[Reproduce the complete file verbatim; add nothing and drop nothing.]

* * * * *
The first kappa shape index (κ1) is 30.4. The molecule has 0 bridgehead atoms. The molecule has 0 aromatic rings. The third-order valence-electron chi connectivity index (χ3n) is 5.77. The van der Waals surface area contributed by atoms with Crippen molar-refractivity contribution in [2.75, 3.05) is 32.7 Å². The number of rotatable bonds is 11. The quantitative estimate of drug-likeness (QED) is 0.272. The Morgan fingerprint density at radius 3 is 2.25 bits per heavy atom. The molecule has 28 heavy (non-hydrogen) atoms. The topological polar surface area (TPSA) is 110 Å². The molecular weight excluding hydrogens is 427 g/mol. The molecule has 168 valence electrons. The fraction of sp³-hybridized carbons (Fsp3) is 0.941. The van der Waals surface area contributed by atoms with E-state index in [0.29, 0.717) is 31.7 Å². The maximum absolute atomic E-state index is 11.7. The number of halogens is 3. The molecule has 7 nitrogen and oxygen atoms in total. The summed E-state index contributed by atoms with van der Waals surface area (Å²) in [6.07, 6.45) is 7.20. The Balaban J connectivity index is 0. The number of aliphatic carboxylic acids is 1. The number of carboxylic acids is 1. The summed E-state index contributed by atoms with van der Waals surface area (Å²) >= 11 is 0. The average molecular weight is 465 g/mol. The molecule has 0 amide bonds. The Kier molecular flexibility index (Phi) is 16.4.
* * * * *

The first kappa shape index (κ1) is 30.4. The molecule has 0 bridgehead atoms. The molecule has 0 aromatic rings. The third-order valence-electron chi connectivity index (χ3n) is 5.77. The van der Waals surface area contributed by atoms with Crippen molar-refractivity contribution in [2.75, 3.05) is 32.7 Å². The number of rotatable bonds is 11. The quantitative estimate of drug-likeness (QED) is 0.272. The Morgan fingerprint density at radius 3 is 2.25 bits per heavy atom. The molecule has 28 heavy (non-hydrogen) atoms. The topological polar surface area (TPSA) is 110 Å². The molecular weight excluding hydrogens is 427 g/mol. The molecule has 168 valence electrons. The fraction of sp³-hybridized carbons (Fsp3) is 0.941. The van der Waals surface area contributed by atoms with E-state index in [0.29, 0.717) is 31.7 Å². The maximum absolute atomic E-state index is 11.7. The number of halogens is 3. The molecule has 7 nitrogen and oxygen atoms in total. The summed E-state index contributed by atoms with van der Waals surface area (Å²) in [6.07, 6.45) is 7.20. The Balaban J connectivity index is 0. The number of aliphatic carboxylic acids is 1. The number of carboxylic acids is 1. The summed E-state index contributed by atoms with van der Waals surface area (Å²) >= 11 is 0. The average molecular weight is 465 g/mol. The molecule has 0 amide bonds. The Kier molecular flexibility index (Phi) is 16.4.